United Launch Alliance announced an initiative that could facilitate future launches on the company’s rockets within three months of an order being placed – the fastest Order-to-Launch Service in the industry, hoped to give the Colorado-based company an edge in the competitive launch market.
The new service, rolled out on Tuesday, aims to address the priorities of satellite operators who need their satellites launched with a high-degree of schedule certainty. According to ULA, their Rapid-Launch initiative “is designed to transform the nature of launch acquisition, contracting, and integration.”
This offer takes advantage of experience gathered by ULA in the operation of its launch vehicle fleet, having now logged 111 flights with primary mission success, also building on experience related to the integration of spacecraft and their specific mission needs.
According to ULA, the company has free slots in 2017 that could be used by customers that need their satellites launched on short notice.
A number of satellites are currently facing uncertain schedules after a close call with the Russian Proton-M in June and the dramatic explosion of SpaceX’s Falcon 9 on September 1. Operators may decide to opt out of their existing contracts to look for launch opportunities in the near future.
ULA’s biggest selling point – aside from its reliability record – is the company’s schedule certainty that, at present, is only paralleled by Arianespace and its fleet of rockets.
SpaceX, to date, was not able to launch missions on time as the company required additional time establishing a steady launch rate and suffered two long-duration stand-downs due to vehicle failures.
The other competitor, Proton, while having slots open on its near-term manifest, has also suffered from delays caused by the rocket’s reliability issues.
International Launch Services, commercial operator of Russia’s Proton rocket, presented two new variants for the launch of small- and medium satellites and also noted that a Proton can be ready for liftoff nine months after the launch is ordered from ILS.
ULA’s three-month order-to-launch service would be unprecedented in the industry.
ULA also explained that it would afford customers the opportunity to have their payloads assigned as backup to an earlier launch so that in case that mission encounters a payload-related delay, the customers could be moved up in the manifest.
To be able to offer additional launchers, ULA reinforced its production line in Decatur, Alabama and shifted the modification of any particular launch vehicle for a specific mission to the last three months of production.
The company spent the last several years streamlining all aspects of the Atlas V production, mission integration and launch vehicle processing flow. As Atlas V matured, ULA was able to cut the time-consuming Wet Dress Rehearsal from the launch campaign and only conducts the test for missions with narrow launch windows where schedule assurance is of the greatest importance.
Also, the assembly of the Atlas is now performed in a matter of days instead of taking the better part of a month like in the old days, in part made possible by pre-integration of the Centaur upper stage with its various adapters and rolling it to the launch complex in a vertical configuration.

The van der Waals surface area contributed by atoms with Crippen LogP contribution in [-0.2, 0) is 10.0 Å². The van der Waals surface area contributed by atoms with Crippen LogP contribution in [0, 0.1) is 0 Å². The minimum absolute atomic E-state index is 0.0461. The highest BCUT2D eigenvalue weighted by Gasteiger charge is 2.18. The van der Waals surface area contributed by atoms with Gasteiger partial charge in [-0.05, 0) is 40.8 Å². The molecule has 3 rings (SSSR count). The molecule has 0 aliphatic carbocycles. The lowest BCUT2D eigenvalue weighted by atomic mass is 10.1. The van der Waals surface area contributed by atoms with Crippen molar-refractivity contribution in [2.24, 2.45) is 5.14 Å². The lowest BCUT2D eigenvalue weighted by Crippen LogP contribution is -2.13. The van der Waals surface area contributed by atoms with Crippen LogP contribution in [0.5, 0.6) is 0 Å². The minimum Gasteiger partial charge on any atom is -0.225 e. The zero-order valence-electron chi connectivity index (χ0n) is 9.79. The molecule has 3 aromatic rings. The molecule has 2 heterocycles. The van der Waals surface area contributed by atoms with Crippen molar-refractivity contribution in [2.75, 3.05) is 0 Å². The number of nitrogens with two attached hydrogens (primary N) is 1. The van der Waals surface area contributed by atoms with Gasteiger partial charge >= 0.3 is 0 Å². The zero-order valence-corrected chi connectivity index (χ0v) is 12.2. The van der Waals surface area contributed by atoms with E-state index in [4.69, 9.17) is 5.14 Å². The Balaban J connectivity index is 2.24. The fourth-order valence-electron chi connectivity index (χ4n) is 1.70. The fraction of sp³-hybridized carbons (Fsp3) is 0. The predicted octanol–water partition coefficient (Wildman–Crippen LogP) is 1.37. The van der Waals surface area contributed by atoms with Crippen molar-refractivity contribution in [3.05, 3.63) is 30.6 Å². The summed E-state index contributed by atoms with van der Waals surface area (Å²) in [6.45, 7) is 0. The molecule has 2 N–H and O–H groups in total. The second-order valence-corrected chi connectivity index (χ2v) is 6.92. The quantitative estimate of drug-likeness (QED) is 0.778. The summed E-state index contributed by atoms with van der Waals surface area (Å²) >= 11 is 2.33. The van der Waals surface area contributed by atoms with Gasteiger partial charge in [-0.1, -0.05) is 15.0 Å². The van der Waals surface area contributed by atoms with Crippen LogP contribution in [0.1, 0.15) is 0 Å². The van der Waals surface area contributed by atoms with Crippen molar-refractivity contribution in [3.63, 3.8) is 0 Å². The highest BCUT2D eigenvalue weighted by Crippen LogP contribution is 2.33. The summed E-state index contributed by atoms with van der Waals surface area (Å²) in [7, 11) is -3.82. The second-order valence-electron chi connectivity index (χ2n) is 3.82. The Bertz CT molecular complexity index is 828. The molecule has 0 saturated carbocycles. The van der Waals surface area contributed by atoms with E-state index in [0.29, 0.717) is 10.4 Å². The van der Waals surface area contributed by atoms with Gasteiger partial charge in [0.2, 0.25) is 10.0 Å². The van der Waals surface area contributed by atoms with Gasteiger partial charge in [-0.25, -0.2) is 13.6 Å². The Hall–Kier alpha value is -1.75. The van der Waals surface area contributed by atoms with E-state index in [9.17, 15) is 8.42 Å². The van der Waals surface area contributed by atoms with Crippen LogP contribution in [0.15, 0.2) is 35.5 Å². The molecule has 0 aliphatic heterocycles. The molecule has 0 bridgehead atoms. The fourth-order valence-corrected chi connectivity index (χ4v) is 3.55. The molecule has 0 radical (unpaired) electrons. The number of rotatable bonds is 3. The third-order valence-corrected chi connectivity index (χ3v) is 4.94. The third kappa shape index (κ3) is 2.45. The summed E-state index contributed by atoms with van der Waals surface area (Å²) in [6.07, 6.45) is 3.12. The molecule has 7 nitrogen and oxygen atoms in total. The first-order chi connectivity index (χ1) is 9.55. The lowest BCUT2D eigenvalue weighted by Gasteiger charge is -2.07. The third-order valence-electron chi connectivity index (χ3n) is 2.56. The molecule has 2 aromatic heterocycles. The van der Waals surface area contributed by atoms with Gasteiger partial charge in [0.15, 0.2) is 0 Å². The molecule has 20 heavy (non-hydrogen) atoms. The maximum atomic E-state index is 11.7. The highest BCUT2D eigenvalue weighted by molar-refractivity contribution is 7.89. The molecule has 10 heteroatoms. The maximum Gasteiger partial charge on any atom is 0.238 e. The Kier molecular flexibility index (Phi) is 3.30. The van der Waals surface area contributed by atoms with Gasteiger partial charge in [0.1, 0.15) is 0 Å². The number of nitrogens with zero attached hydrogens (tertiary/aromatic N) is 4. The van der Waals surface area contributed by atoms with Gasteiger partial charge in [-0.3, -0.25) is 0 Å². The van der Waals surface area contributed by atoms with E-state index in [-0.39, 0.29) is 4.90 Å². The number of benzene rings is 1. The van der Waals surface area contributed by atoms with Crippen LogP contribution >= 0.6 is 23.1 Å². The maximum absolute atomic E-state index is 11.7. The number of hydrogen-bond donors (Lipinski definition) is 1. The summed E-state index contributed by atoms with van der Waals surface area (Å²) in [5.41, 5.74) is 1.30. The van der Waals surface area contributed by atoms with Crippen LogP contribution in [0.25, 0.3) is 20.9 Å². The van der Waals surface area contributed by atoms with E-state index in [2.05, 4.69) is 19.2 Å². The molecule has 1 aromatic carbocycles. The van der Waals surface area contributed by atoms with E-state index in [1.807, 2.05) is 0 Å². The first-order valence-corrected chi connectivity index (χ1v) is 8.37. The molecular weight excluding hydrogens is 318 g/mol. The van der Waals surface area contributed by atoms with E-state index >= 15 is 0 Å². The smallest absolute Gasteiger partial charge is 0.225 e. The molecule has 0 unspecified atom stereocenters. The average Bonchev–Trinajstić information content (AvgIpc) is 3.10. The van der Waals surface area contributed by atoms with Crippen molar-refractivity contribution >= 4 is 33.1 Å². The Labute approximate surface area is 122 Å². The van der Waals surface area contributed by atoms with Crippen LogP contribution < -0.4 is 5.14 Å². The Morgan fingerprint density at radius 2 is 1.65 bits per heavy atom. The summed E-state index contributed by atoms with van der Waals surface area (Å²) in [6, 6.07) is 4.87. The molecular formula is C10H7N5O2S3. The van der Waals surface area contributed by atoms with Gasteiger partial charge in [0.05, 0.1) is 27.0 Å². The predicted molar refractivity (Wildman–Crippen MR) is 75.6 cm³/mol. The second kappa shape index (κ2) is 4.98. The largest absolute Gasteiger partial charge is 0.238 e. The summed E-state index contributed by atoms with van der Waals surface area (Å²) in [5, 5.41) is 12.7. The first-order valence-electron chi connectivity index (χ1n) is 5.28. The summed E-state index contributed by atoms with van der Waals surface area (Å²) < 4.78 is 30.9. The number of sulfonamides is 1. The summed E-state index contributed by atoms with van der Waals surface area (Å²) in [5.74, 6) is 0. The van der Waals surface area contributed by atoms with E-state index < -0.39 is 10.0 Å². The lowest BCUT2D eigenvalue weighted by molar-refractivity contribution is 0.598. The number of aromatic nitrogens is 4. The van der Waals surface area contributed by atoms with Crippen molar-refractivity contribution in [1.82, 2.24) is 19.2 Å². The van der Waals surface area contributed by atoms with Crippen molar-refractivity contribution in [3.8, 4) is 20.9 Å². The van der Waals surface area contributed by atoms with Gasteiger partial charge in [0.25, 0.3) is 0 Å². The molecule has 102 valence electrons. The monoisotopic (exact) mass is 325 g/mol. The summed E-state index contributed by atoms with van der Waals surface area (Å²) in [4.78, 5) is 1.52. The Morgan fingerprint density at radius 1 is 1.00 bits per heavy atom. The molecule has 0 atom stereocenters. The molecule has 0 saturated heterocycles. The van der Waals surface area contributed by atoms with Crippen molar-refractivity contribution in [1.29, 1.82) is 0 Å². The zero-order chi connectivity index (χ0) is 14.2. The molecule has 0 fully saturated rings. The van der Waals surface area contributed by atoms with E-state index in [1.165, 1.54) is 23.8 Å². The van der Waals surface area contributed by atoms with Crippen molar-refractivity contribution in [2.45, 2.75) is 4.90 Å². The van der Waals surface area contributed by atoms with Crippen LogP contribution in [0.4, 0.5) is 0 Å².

Increasing manufacturing capability and cutting time from the on-pad flow will enable ULA to launch a greater number of missions per calendar year including such manifested in the shortest period of time.
While not explicitly stated by ULA, the new offer likely applies only to satellites with standardized buses typically used by commercial communications satellites as well as a handful government programs.
Vulcan – ULA’s future workhorse rocket – is likely to be designed from the ground up to support a rapid order-to-launch capability, enabling the company to continue playing its strengths in a competitive commercial launch market.
Vulcan, still looking at a maiden launch before the end of the decade, is coming up on a number of development milestones. First and foremost, ULA will have to commit to an engine that will power its upcoming rocket, a decision expected in the coming months. Blue Origin’s BE-4 engine has been chosen as the primary option, but ULA kept the door open to possibly opt for Aerojet-Rocketdyne’s AR-1 engine should BE-4 encounter any significant development problems.
ULA is interested in keeping up a steady stream of contracts from satellite operators as the company relies on its business to fund the development of the Vulcan rocket.
While ULA still holds the monopoly for launches of heavy national security payloads, the company now faces SpaceX on a regular basis in competitions for U.S. government satellites that fall within the range of the Falcon 9.
SpaceX won its first contract for the launch of a high-profile military payload earlier this year when the U.S. Air Force chose the Falcon 9 for the launch of the GPS-3-2 navigation satellite in 2018. However, ULA sat out this particular competition due issues that are now considered solved.
Bids for a similar GPS launch contract are due on September 19 and both ULA and SpaceX are expected to submit proposals for the mission, marking their first head-to-head face off as the Air Force has to decide between SpaceX’s competitive price and ULA’s schedule assurance and reliability record.
While having a steady income from government missions, ULA hopes to gain additional footing in the commercial market and Tuesday’s announcement further supports the company’s aspirations to appeal to commercial operators. A pair of commercial Atlas V launches are on tap in 2016 and slots are available in 2017 and 18, according to ULA.